Probably one of the reasons I like to stay put these days, is that as a child I traveled alot. I spent holidays and school breaks with my mother or my father -- and it was always stressful to decide where to go. They left the decision up to me and so early on I learned how to balance my parents. I spent more time alone in airports than probably most normal kids back in the Seventies. Today, of course, kids never go anywhere alone, and most especially not the airport.
I knew LaGuardia Airport like the back of my hand. I knew how to get there using the Connecticut Limo (I was 9 for my first solo trip on the limo service), I knew how to conduct myself at the Eastern Airlines counter, check my bag, how to go through security, get to my gate, get on the plane, fasten my seatbelt, enjoy a Coca-Cola while we flew, and how to get my bags when I arrived at my destination. I enjoyed all of it -- the process was orderly to me and there was adventure in talking to strangers in the limo car and on the plane. I was a “good shipper” as they say of horses that travel well.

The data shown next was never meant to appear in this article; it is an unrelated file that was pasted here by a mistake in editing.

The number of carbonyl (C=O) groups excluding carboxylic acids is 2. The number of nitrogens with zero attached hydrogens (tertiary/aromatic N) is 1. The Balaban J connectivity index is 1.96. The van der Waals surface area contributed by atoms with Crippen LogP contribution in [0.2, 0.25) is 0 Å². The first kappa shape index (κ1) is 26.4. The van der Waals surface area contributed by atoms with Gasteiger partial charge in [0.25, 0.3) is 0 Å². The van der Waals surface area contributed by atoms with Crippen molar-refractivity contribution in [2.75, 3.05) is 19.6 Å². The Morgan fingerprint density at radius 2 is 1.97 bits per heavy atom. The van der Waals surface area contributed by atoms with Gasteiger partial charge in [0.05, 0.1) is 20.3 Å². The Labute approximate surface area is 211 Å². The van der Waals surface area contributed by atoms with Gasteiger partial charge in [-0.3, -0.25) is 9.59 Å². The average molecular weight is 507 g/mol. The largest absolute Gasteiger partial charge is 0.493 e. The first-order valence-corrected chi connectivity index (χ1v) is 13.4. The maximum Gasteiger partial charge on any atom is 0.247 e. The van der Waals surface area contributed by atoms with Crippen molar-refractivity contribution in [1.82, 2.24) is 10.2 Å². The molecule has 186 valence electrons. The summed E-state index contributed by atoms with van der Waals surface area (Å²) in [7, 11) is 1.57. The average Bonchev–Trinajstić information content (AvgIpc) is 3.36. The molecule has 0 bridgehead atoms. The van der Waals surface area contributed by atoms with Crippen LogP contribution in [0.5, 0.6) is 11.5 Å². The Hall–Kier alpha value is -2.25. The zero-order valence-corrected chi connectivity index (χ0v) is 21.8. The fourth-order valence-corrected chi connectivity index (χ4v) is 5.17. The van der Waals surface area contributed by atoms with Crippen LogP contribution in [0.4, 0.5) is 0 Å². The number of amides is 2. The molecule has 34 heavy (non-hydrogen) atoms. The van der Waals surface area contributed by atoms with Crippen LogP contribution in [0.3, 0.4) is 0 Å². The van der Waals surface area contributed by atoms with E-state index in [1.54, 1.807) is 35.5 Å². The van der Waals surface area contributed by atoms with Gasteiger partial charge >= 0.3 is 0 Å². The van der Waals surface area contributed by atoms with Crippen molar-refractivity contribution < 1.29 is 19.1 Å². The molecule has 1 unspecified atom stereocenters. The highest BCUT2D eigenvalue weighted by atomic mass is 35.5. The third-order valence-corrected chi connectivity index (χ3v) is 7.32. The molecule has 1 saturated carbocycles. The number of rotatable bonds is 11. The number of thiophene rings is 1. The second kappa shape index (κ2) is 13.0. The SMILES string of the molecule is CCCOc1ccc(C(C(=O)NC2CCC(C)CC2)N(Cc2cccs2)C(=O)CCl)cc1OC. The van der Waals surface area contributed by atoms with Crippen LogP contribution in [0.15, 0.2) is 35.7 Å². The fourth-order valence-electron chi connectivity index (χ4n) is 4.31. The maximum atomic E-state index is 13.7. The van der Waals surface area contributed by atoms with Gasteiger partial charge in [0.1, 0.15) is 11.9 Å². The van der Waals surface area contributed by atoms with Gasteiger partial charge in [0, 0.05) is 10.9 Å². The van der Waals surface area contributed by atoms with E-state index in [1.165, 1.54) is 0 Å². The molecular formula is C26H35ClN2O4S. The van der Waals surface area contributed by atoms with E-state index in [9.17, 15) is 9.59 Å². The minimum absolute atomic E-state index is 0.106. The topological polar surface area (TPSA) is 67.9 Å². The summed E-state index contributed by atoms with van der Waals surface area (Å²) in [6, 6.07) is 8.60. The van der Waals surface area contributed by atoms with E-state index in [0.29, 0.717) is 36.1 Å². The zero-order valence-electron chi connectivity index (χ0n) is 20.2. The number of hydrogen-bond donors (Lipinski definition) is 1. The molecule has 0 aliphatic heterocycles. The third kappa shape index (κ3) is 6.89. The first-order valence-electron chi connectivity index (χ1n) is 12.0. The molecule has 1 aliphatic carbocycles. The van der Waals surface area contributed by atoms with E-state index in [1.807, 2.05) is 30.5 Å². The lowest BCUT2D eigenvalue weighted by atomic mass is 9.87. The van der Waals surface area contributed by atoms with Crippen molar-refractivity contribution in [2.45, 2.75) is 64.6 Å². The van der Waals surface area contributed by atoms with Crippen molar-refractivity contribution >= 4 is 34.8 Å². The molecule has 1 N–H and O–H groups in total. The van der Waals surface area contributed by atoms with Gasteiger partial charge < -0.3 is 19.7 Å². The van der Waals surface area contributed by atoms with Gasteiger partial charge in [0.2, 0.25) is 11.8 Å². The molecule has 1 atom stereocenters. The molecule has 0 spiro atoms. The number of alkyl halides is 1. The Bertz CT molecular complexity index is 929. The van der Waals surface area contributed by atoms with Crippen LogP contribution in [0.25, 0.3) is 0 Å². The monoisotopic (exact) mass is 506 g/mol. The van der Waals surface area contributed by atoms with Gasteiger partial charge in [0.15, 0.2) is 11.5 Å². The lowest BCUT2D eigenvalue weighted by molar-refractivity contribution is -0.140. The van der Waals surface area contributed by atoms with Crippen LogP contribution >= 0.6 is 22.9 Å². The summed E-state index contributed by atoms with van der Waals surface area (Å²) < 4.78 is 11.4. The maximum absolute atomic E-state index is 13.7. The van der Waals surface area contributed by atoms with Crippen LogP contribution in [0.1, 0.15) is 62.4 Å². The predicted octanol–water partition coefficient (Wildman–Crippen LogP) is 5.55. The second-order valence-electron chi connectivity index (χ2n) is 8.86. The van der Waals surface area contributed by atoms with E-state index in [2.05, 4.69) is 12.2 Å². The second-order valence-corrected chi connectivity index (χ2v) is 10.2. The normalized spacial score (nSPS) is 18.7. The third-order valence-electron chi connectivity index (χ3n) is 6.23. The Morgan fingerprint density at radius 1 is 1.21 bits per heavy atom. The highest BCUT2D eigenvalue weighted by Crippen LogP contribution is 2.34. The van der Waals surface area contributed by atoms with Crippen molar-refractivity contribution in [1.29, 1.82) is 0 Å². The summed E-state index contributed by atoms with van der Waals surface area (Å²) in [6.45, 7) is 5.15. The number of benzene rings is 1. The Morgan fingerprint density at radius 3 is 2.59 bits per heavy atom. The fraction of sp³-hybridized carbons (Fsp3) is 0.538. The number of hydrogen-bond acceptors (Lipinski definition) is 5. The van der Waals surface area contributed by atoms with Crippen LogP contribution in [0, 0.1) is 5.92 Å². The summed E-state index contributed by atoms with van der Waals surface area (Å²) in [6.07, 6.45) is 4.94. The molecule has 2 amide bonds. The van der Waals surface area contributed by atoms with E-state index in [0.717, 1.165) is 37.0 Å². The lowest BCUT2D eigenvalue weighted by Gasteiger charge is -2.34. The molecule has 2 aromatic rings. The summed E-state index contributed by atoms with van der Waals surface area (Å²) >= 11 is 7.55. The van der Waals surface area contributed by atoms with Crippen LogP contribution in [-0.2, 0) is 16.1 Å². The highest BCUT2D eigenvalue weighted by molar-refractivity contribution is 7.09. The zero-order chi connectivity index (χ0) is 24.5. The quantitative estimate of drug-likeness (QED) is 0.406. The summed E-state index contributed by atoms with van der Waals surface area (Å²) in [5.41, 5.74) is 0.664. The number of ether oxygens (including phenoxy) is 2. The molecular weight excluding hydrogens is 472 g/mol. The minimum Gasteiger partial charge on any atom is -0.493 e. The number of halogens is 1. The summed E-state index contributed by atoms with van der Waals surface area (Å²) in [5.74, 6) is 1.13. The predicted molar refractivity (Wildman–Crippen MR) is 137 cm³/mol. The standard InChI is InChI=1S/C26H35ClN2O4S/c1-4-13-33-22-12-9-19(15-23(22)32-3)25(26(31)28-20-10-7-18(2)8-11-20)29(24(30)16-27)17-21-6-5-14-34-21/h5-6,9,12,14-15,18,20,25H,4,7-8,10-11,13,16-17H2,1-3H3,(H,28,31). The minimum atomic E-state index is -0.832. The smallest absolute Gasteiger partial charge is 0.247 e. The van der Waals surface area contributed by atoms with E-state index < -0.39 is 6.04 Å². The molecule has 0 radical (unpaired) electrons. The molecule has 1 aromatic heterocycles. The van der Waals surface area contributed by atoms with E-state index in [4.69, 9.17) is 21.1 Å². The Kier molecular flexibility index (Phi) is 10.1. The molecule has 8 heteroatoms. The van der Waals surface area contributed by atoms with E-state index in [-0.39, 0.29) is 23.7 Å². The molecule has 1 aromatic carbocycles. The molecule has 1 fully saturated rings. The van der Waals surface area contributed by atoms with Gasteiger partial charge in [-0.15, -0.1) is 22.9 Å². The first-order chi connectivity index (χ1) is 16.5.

One trip from Raleigh to New York proved my mettle as a seasoned traveler. It was February, 1976. I was 11 and my mother put me on a plane bound for LaGuardia. I had just spent my school winter break with her in Southern Pines, NC -- a week of riding race horses in the sunny pine woods. The weather was clear and beautiful and warm when my plane took off in North Carolina. But things began to deteriorate by the time we got close to New Jersey -- a snow storm was causing chaos at all the major airports. Our plane began to circle and the pilot announced that we could not land at LaGuardia, so we were either going to Montreal or to Newark. I stared out the window into the darkness...the land and little lights below us obscured by the snow clouds. All I could see was the beating red light at the end of the wing.